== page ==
Researchers at Albert Einstein College of Medicine of Yeshiva University have found that community-based pharmacies can be effective locations for offering rapid HIV testing, diagnosing HIV, and connecting those who test positive with medical care quickly. The study is in the August edition of the journal AIDS Patient Care and STDs.
The Centers of Disease Control and Prevention (CDC) estimates that the number of new HIV infections each year in the United States has remained stubbornly stable for more than a decade at approximately 50,000. More than 1.1 million people in the U.S. are living with HIV. Nearly one in five of that group are unaware they are infected.
"There are many reasons why these numbers have not improved, but access to testing likely plays a large role," said Yvette Calderon, M.D., lead author for the study. "Access to healthcare remains particularly poor among low-income and minority populations – groups that shoulder the highest HIV burden. We have been looking for new ways to reach out and offer testing to individuals in these groups and bring them into care if they need it." Dr. Calderon is professor of clinical emergency medicine and associate dean for the office of diversity enhancement at Einstein, and adult urgent care director at Jacobi Medical Center.
The Bronx, where Einstein and Jacobi are located, is ethnically diverse and has one of the highest HIV rates in the country, with some groups at much higher risk than others. Nationally, the rate of new infections among African-Americans (8.7 per 100,000) is nearly eight-times greater than that of whites (11.5). Hispanics have the second-highest rate (29.3), which is three times that of whites.
Dr. Calderon and her Einstein-Jacobi colleagues Jason Leider, M.D., Ph.D., and Ethan Cowan, M.D., M.S., formed partnerships with five community-based pharmacies in the Bronx and Manhattan (Chelsea and Hell's Kitchen) in an effort to test hard-to-reach, high-risk individuals. Public Health Advocates (PHAs) were trained to approach people in the pharmacies and on the sidewalks outside to offer HIV testing. When an individual agreed, the PHA would administer the rapid HIV test, which needs only a swab of saliva and provides results in 20 minutes.
While waiting for the results, the PHAs asked the participants to fill out an HIV-risk factor and test satisfaction questionnaire, and then counseled them about HIV-risk reduction behavior based on their answers. If the HIV test result was positive, the PHA offered to escort the participant to the HIV clinic at Jacobi or a collaborating HIV clinic near the testing site, where they were seen immediately by an HIV specialist. All participants were allowed to accept or decline the escort. On average, HIV-positive clients saw an HIV specialist less than an hour after being diagnosed.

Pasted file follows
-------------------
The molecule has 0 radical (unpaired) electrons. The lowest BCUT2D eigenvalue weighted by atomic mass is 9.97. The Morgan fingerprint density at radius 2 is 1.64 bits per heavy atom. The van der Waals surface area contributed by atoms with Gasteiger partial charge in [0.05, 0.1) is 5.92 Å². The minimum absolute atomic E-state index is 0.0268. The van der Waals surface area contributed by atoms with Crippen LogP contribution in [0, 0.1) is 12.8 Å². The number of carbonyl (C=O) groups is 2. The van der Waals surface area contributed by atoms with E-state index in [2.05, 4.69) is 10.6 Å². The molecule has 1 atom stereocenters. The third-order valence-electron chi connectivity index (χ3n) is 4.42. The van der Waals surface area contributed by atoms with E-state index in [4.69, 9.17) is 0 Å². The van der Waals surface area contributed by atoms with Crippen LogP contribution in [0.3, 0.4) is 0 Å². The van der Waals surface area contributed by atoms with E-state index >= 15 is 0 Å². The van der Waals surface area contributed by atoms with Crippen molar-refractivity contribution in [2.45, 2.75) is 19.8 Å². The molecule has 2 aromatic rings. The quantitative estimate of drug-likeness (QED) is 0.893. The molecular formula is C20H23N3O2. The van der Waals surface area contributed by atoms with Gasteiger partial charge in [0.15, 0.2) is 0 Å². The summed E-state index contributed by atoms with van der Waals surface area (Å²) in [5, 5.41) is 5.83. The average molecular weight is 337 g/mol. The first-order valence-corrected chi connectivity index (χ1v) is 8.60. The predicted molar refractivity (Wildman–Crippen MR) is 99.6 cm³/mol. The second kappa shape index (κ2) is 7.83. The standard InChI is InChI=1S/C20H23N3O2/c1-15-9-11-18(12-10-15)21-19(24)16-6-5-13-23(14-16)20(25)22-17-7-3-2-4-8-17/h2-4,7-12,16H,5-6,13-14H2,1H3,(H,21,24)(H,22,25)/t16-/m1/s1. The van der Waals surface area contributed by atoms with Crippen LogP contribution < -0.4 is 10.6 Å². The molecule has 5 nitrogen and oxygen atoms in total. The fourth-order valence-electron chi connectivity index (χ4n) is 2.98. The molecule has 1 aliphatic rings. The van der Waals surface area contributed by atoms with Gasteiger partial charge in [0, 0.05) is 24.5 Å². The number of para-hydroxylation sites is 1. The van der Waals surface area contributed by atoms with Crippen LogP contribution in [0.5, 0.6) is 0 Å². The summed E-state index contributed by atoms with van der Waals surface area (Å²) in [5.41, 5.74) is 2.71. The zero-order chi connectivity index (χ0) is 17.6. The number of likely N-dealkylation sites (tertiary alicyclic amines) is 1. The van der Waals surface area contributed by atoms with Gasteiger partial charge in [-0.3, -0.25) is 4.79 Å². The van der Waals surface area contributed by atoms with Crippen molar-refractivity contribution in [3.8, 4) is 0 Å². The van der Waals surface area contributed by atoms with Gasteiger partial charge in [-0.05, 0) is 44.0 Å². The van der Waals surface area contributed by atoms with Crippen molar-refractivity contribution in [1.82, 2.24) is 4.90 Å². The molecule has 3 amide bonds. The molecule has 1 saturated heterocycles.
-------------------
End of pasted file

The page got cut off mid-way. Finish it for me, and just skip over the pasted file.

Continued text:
During 294 testing days, 2,030 individuals agreed to HIV testing, six of whom tested positive. Five of the six agreed to accompany the PHA to a HIV clinic. Further testing revealed that their median CD4 count was 622 white blood cells/mL, indicating they were diagnosed at a relatively earlier stage of infection. (A CD4 count above 500 for someone with HIV in treatment is considered good. The immune system of someone who is HIV-negative person would have a CD4 count of 700-1,000. CD4 counts for those who are HIV positive indicate the person has AIDS.)
"In many urban areas, community pharmacies play an important role," said Dr. Calderon. "While New York pharmacies are not currently allowed to provide blood tests or medical care, they do administer vaccines and provide wellness help. Many area residents view the pharmacists as trustworthy and more accessible than doctors and go to them for advice."
"Our results demonstrate that pharmacies can effectively supplement the current healthcare system for HIV testing, especially in some of our lower-income communities" said Dr. Calderon. "They could become an important component of an extended network for informing more people to their HIV status and bringing them into care."